Tulum is a laid-back beach town on Mexico’s Yucatan Peninsula, situated some 80 miles south of Cancun. It marks the southernmost boundary of the region known as the Riviera Maya. While Tulum is cherished for its beautiful beaches and upscale hippie vibe, the town is probably most famous for its impressive Mayan ruin, set dramatically on a clifftop overlooking a stunning stretch of turquoise ocean.
Areas of Tulum:
Tulum is divided into two distinct areas: the lively, if rather scruffy, main town center is set right beside the highway, while the hotel zone, or “Zona Hotelera,” is a more secluded stretch of jungle and beachfront leading towards the Sian Ka’an Biosphere. While many travelers don’t linger in Tulum after visiting the ruins, they’re missing out: it’s well worth spending a few days and soaking up the relaxed, eco-friendly vibe, stunningly wild beaches and excellent dining, drinking and spa opportunities.
What to Do in Tulum:
- Explore the ruins of Tulum (open 8am-5pm daily), a cluster of Mayan structures from the Postclassic period whose relatively modest design is more than compensated for by its unforgettable setting overlooking the ocean. Be sure to take a dip in the sea afterwards
- Take a day trip to Sian Ka’an, the spectacular nature preserve declared a UNESCO Biosphere, for outstanding wildlife viewing, birdwatching and swimming in the clearest waters you’ll ever experience
- Observe sea turtles laying their eggs on the beaches: several hotels, like La Nueva Vida de Ramiro, operate volunteer programs to protect the turtles and their eggs
- Swim, snorkel or even go cave diving in cenotes, the system of underground rivers found beneath the Yucatan Peninsula. Visit the Gran Cenote, on the road to the Coba ruins, where you can snorkel in the caverns, or for a more memorable day out, arrange a tour with a local outfit like AllTourNative, who can arrange excellent guided tours to little-visited spots.
- Sweat it out in a temascal, the ancient Mayan sweat lodge ritual that’s becoming an increasingly popular pursuit among travelers. The spa at Cabanas Copal offers an affordable version in the jungle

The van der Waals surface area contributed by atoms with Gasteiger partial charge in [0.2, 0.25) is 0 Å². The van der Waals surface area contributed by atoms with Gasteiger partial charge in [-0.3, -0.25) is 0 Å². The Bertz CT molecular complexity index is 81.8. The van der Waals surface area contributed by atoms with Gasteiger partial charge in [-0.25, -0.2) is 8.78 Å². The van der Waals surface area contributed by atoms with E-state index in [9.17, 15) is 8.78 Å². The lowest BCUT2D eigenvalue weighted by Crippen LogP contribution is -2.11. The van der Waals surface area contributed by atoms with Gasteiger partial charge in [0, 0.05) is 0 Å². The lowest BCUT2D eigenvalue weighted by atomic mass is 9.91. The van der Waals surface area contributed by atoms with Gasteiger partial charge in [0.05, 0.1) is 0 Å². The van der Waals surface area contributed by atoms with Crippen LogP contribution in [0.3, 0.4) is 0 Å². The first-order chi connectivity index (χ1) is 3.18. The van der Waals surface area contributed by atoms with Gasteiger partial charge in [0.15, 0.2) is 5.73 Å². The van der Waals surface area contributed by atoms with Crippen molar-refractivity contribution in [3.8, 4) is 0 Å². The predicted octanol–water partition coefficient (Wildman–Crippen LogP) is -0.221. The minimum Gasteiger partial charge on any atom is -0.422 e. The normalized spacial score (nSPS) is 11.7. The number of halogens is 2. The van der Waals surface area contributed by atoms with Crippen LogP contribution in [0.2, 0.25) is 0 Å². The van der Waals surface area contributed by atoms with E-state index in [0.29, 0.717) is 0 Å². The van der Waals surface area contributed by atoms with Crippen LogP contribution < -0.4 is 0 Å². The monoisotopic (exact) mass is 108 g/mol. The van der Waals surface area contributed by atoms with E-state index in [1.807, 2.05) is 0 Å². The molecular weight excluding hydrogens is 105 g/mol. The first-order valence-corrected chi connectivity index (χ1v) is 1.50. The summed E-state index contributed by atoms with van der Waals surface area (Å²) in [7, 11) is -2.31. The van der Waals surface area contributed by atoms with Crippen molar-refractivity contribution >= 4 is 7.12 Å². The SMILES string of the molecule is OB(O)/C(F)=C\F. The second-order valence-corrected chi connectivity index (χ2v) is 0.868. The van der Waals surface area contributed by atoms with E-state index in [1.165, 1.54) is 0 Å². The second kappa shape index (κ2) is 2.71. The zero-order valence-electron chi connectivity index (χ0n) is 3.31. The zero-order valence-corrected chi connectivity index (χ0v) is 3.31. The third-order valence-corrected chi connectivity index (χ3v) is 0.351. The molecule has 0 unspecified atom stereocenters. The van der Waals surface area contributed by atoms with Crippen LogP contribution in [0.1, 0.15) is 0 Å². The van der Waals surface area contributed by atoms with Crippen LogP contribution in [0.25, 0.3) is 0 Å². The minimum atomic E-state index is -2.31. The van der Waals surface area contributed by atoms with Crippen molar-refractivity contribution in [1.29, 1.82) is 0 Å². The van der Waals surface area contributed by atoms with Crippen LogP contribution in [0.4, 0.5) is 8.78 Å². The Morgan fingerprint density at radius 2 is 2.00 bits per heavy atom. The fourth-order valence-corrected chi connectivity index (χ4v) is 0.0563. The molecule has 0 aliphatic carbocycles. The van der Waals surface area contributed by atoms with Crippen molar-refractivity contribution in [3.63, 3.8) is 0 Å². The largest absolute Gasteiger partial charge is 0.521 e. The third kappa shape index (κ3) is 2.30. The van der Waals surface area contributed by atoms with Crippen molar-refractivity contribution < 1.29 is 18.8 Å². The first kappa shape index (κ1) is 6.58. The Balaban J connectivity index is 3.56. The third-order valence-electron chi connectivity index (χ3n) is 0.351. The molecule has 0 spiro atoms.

Where to Eat and Drink in Tulum:
- Don Cafeto, great snacks, coffee and streetfront people-watching. Avenida Tulum 64, Lote 12. Phone: +52 984 871 2207
- La Nave, excellent wood-fired pizzas and European wines. Avenida Tulum 570. Phone: +52 984 871 2592
In the Hotel Zone:
- Ana y Jose, romantic oceanview restaurant at this popular hotel. Carretera Tulum-Bocapaila, Km 7, Hotel Zone. Phone +52 998 880 6022
- Casa Banana, beautiful ambience and delicous Argentine-Mexican fusion. Carretera Tulum-Boca Paila Km 8.5, Hotel Zone. Phone +52 984 877 8512
- La Zebra, Carretera Tulum a Boca Paila Km 8.2, Hotel Zone. +52 984 115 4728
- Zahra, Carretera Tulum-Ruinas Km 5, Hotel Zone. Phone +52 984 115 4728
Where to Stay in Tulum:
- Ana y Jose. Phone +52 998 880 56 29 or visit the website
- Cabanas Copal. Phone +1 866 471-3472 or visit the website
- Azulik. Phone: Toll Free US/Canada +1 866 471-3472 or visit the website
- Dreams Tulum. Luxury all inclusive. Phone +52 984 871 3333 or visit the website
- La Nueva Vida de Ramiro. Phone +52 984 877 8512 or visit the website
- La Zebra. Phone +1-303-578-1301 or visit the website
Getting There and Getting Around:
Cancun's international airport (Airport code CUN) is the main point of entry for the Riviera Maya. Search for flights to Cancun. Tulum is around an hour and a half drive from the airport.
There are several options from the airport:
- Take ADO/Mayab bus to Playa del Carmen, then transfer to Tulum bus or collectivo.
- Take ADO bus to Cancun City Bus Terminal then a bus to Tulum.
- Hire a taxi or rental car from airport direct to hotel in Tulum. (While this can be pricey due to the distance, ask around near the taxi desk as often travelers can band together and hire a collectivo taxi and split the fare.)
- Rent a car (compare rates) to explore the area independently. Unlike some other areas of Mexico, roads in the Riviera Maya are in good condition and well-marked.